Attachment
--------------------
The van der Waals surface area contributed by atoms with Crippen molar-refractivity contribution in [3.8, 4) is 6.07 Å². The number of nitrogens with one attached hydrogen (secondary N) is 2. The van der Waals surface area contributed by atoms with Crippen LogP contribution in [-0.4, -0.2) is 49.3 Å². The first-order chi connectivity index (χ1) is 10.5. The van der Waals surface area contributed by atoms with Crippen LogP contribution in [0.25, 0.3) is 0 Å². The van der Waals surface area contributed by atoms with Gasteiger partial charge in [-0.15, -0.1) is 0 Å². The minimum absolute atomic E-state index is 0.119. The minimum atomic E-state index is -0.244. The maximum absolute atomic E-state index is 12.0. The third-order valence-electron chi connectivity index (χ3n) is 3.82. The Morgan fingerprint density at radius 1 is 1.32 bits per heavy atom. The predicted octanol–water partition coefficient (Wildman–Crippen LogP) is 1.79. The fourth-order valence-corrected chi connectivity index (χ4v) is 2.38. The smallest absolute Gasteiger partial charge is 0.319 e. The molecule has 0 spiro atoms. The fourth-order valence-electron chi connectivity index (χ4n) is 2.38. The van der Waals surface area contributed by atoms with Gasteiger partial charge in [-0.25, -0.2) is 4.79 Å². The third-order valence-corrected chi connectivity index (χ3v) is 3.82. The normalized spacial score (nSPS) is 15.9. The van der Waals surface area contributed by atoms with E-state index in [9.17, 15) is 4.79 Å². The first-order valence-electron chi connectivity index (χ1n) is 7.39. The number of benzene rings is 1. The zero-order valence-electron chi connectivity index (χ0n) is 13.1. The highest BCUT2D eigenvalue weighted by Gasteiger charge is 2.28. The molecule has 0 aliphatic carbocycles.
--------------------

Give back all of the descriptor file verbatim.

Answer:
The van der Waals surface area contributed by atoms with Crippen molar-refractivity contribution in [3.8, 4) is 6.07 Å². The number of nitrogens with one attached hydrogen (secondary N) is 2. The van der Waals surface area contributed by atoms with Crippen LogP contribution in [-0.4, -0.2) is 49.3 Å². The first-order chi connectivity index (χ1) is 10.5. The van der Waals surface area contributed by atoms with Crippen LogP contribution in [0.25, 0.3) is 0 Å². The van der Waals surface area contributed by atoms with Gasteiger partial charge in [-0.15, -0.1) is 0 Å². The minimum absolute atomic E-state index is 0.119. The minimum atomic E-state index is -0.244. The maximum absolute atomic E-state index is 12.0. The third-order valence-electron chi connectivity index (χ3n) is 3.82. The Morgan fingerprint density at radius 1 is 1.32 bits per heavy atom. The predicted octanol–water partition coefficient (Wildman–Crippen LogP) is 1.79. The fourth-order valence-corrected chi connectivity index (χ4v) is 2.38. The smallest absolute Gasteiger partial charge is 0.319 e. The molecule has 0 spiro atoms. The fourth-order valence-electron chi connectivity index (χ4n) is 2.38. The van der Waals surface area contributed by atoms with Gasteiger partial charge in [-0.25, -0.2) is 4.79 Å². The third-order valence-corrected chi connectivity index (χ3v) is 3.82. The normalized spacial score (nSPS) is 15.9. The van der Waals surface area contributed by atoms with E-state index in [9.17, 15) is 4.79 Å². The first-order valence-electron chi connectivity index (χ1n) is 7.39. The number of benzene rings is 1. The zero-order valence-electron chi connectivity index (χ0n) is 13.1. The highest BCUT2D eigenvalue weighted by Gasteiger charge is 2.28. The molecule has 0 aliphatic carbocycles.